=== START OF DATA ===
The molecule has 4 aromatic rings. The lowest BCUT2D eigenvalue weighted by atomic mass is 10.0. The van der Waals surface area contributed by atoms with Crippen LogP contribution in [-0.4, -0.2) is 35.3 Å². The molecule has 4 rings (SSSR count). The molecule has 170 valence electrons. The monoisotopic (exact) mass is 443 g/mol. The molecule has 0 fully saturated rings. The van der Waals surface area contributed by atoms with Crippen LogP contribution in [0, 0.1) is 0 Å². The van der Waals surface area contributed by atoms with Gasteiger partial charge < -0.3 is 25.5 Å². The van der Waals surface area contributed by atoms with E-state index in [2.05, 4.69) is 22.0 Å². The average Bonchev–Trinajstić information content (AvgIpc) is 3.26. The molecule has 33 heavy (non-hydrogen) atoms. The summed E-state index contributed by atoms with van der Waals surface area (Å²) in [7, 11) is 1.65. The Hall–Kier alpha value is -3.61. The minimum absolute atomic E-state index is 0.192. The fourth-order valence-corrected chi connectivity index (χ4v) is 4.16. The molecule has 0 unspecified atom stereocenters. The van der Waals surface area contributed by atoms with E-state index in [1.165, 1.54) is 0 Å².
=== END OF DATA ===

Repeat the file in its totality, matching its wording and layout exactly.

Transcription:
The molecule has 4 aromatic rings. The lowest BCUT2D eigenvalue weighted by atomic mass is 10.0. The van der Waals surface area contributed by atoms with Crippen LogP contribution in [-0.4, -0.2) is 35.3 Å². The molecule has 4 rings (SSSR count). The molecule has 170 valence electrons. The monoisotopic (exact) mass is 443 g/mol. The molecule has 0 fully saturated rings. The van der Waals surface area contributed by atoms with Crippen LogP contribution in [0, 0.1) is 0 Å². The van der Waals surface area contributed by atoms with Gasteiger partial charge < -0.3 is 25.5 Å². The van der Waals surface area contributed by atoms with E-state index in [2.05, 4.69) is 22.0 Å². The average Bonchev–Trinajstić information content (AvgIpc) is 3.26. The molecule has 33 heavy (non-hydrogen) atoms. The summed E-state index contributed by atoms with van der Waals surface area (Å²) in [7, 11) is 1.65. The Hall–Kier alpha value is -3.61. The minimum absolute atomic E-state index is 0.192. The fourth-order valence-corrected chi connectivity index (χ4v) is 4.16. The molecule has 0 unspecified atom stereocenters. The van der Waals surface area contributed by atoms with E-state index in [1.165, 1.54) is 0 Å².